Tooling costs and other capital costs are high due to the cost of designing dies. Operational costs, however, are relatively low, due to the high level of automation and the small number of production steps (i.e. direct pouring into a permanent mould rather than preparing destroyable patterns and/or moulds).  The process, therefore, is best suited to mass production.

Die casting is most suitable for non-ferrous metals with relatively low melting points (i.e. around 870°C) such as lead, zinc, aluminium, magnesium and some copper alloys. Casing metals with high melting points, including iron, steel and other ferrous metals, reduces die life.

Dies are usually made from two blocks of steel, each containing part of the cavity, that are locked together while the casting is being made. Retractable and removable cores are used to form internal surfaces. Molten metal is injected into the die and held under pressure until it cools and solidifies. The die halves are then opened and the casting is removed, usually by means of an automatic ejection system.

The die is cleaned between each casting cycle, preheated and lubricated to reduce wear on the die, to improve surface quality and to aid ejection. Mould-coating material can also be used to protect the molten metal from the relatively cool and conductive surface of the mould. Cooling systems are often used to maintain the desired operating temperature.


  • Once the capital items such as the die casting machine, the dies and the tooling are in place, operating costs are low relative to most other casting processes. This is due to the reduced number of process steps, the elimination of temporary moulds and patterns from the process, and the lower volume of materials that needs to be handled.
  • Dies can sustain very high production rates (i.e. over 400 shots per hour). Total cost of castings can be relatively low at high levels of production.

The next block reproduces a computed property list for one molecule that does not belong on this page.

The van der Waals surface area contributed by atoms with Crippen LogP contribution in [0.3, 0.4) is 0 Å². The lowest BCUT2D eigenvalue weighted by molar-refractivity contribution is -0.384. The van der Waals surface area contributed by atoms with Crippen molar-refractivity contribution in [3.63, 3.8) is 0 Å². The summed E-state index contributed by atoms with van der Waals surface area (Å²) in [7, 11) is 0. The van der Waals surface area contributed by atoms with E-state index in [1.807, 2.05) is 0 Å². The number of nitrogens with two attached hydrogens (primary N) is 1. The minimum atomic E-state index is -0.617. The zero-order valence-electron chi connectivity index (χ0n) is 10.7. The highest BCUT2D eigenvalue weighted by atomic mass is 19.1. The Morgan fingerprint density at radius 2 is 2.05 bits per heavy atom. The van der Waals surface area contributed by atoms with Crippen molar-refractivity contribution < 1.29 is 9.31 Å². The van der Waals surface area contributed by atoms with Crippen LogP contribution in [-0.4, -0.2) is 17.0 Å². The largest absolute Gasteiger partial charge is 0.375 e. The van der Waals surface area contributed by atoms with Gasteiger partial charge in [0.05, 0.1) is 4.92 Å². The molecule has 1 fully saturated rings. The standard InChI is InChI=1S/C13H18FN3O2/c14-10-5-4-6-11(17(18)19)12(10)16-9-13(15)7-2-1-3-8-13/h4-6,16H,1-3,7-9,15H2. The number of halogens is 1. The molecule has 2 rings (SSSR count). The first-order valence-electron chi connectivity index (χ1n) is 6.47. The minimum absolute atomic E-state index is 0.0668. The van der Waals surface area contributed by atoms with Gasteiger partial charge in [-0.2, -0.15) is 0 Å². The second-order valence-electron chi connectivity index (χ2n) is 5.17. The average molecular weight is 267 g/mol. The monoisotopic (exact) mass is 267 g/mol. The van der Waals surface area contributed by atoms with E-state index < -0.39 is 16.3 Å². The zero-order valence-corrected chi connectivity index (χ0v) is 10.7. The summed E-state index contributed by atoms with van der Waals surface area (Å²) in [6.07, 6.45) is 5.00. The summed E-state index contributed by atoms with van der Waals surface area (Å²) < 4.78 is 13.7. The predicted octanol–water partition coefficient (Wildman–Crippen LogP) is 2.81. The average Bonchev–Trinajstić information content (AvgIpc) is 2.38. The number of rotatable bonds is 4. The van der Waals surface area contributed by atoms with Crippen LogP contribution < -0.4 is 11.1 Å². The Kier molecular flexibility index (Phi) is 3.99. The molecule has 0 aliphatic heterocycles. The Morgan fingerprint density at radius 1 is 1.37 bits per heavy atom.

• High design flexibility and complexity allows products to be manufactured from a single casting instead of from an assembly of cast components.
  • Computer monitoring facilitates consistency and real-time quality control.
  • Good accuracy, consistency and surface finish are possible, with high metal yields.
  • Cleaning, machining, finishing and fabrication costs are low.
  • There are low levels of waste due to elimination of refractory material, leading to a cleaner work environment.


  • Capital costs for equipment and dies are high.
  • Pressure dies are very expensive to design and produce.
  • Die casting is not applicable to steel and high-melting-point alloys.
  • Casting size is limited to a maximum of about 35 kg.


Semi-solid casting is a modification of the die-casting process that achieves metallurgical benefits similar to forging. Metal billets are heated to a semi-solid state and pressed under pressure into the die. Prior to moulding, the heated material can be picked up and will hold its shape unsupported. Under pressure it flows like a liquid to take the form of the die accurately, as in die casting. This lower energy-intensive process creates a fine and uniform structure that is virtually free of porosity. In a related process called Rheocasting the metal is melted and, during solidification to a semi-solid state, its morphology is altered using mechanical, electromagnetic or other forces to create a fine microstructure.


  • Gives high dimensional accuracy and metallurgical integrity.
  • The lower injection temperature extends die life by an order of 10, and produces components to tighter tolerances compared with traditional die casting.
  • Gives higher structural integrity, quality and soundness compared with cast parts.